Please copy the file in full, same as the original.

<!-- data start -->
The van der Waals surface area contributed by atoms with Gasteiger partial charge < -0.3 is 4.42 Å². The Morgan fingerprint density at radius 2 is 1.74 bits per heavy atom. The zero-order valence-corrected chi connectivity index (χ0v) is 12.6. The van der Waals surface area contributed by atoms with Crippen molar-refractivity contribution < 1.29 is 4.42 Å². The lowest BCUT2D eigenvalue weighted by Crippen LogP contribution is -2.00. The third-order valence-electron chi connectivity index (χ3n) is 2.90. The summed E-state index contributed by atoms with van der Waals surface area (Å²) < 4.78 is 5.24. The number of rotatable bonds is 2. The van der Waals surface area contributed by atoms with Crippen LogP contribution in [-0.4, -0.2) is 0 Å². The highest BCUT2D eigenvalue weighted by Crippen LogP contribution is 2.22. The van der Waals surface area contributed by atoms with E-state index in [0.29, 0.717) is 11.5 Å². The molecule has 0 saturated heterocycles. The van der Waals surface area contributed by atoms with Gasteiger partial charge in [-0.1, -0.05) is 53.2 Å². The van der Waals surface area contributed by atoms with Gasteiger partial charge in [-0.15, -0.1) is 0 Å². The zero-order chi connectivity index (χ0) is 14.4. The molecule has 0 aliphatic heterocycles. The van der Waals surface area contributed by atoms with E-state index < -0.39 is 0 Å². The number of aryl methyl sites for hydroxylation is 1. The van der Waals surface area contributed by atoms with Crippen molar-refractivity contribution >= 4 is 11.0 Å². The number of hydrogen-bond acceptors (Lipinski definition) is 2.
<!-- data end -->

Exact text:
The van der Waals surface area contributed by atoms with Gasteiger partial charge < -0.3 is 4.42 Å². The Morgan fingerprint density at radius 2 is 1.74 bits per heavy atom. The zero-order valence-corrected chi connectivity index (χ0v) is 12.6. The van der Waals surface area contributed by atoms with Crippen molar-refractivity contribution < 1.29 is 4.42 Å². The lowest BCUT2D eigenvalue weighted by Crippen LogP contribution is -2.00. The third-order valence-electron chi connectivity index (χ3n) is 2.90. The summed E-state index contributed by atoms with van der Waals surface area (Å²) < 4.78 is 5.24. The number of rotatable bonds is 2. The van der Waals surface area contributed by atoms with Crippen LogP contribution in [-0.4, -0.2) is 0 Å². The highest BCUT2D eigenvalue weighted by Crippen LogP contribution is 2.22. The van der Waals surface area contributed by atoms with E-state index in [0.29, 0.717) is 11.5 Å². The molecule has 0 saturated heterocycles. The van der Waals surface area contributed by atoms with Gasteiger partial charge in [-0.1, -0.05) is 53.2 Å². The van der Waals surface area contributed by atoms with Gasteiger partial charge in [-0.15, -0.1) is 0 Å². The zero-order chi connectivity index (χ0) is 14.4. The molecule has 0 aliphatic heterocycles. The van der Waals surface area contributed by atoms with E-state index < -0.39 is 0 Å². The number of aryl methyl sites for hydroxylation is 1. The van der Waals surface area contributed by atoms with Crippen molar-refractivity contribution >= 4 is 11.0 Å². The number of hydrogen-bond acceptors (Lipinski definition) is 2.